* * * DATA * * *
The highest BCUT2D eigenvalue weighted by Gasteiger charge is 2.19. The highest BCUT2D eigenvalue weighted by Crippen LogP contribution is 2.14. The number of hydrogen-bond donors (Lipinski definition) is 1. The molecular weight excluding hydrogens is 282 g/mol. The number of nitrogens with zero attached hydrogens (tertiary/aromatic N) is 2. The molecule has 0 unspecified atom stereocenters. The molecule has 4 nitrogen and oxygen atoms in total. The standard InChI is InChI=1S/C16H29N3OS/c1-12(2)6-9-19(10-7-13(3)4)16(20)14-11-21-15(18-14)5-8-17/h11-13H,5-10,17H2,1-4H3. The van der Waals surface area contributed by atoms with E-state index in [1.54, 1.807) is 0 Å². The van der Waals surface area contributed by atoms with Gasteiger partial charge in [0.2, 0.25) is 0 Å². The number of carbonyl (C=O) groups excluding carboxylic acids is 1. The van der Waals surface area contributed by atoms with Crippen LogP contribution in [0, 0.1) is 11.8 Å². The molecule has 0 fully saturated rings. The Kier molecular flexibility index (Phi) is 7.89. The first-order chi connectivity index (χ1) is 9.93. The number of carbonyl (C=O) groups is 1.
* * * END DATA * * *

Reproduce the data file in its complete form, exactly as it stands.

The highest BCUT2D eigenvalue weighted by Gasteiger charge is 2.19. The highest BCUT2D eigenvalue weighted by Crippen LogP contribution is 2.14. The number of hydrogen-bond donors (Lipinski definition) is 1. The molecular weight excluding hydrogens is 282 g/mol. The number of nitrogens with zero attached hydrogens (tertiary/aromatic N) is 2. The molecule has 0 unspecified atom stereocenters. The molecule has 4 nitrogen and oxygen atoms in total. The standard InChI is InChI=1S/C16H29N3OS/c1-12(2)6-9-19(10-7-13(3)4)16(20)14-11-21-15(18-14)5-8-17/h11-13H,5-10,17H2,1-4H3. The van der Waals surface area contributed by atoms with E-state index in [1.54, 1.807) is 0 Å². The van der Waals surface area contributed by atoms with Gasteiger partial charge in [0.2, 0.25) is 0 Å². The number of carbonyl (C=O) groups excluding carboxylic acids is 1. The van der Waals surface area contributed by atoms with Crippen LogP contribution in [0, 0.1) is 11.8 Å². The molecule has 0 fully saturated rings. The Kier molecular flexibility index (Phi) is 7.89. The first-order chi connectivity index (χ1) is 9.93. The number of carbonyl (C=O) groups is 1.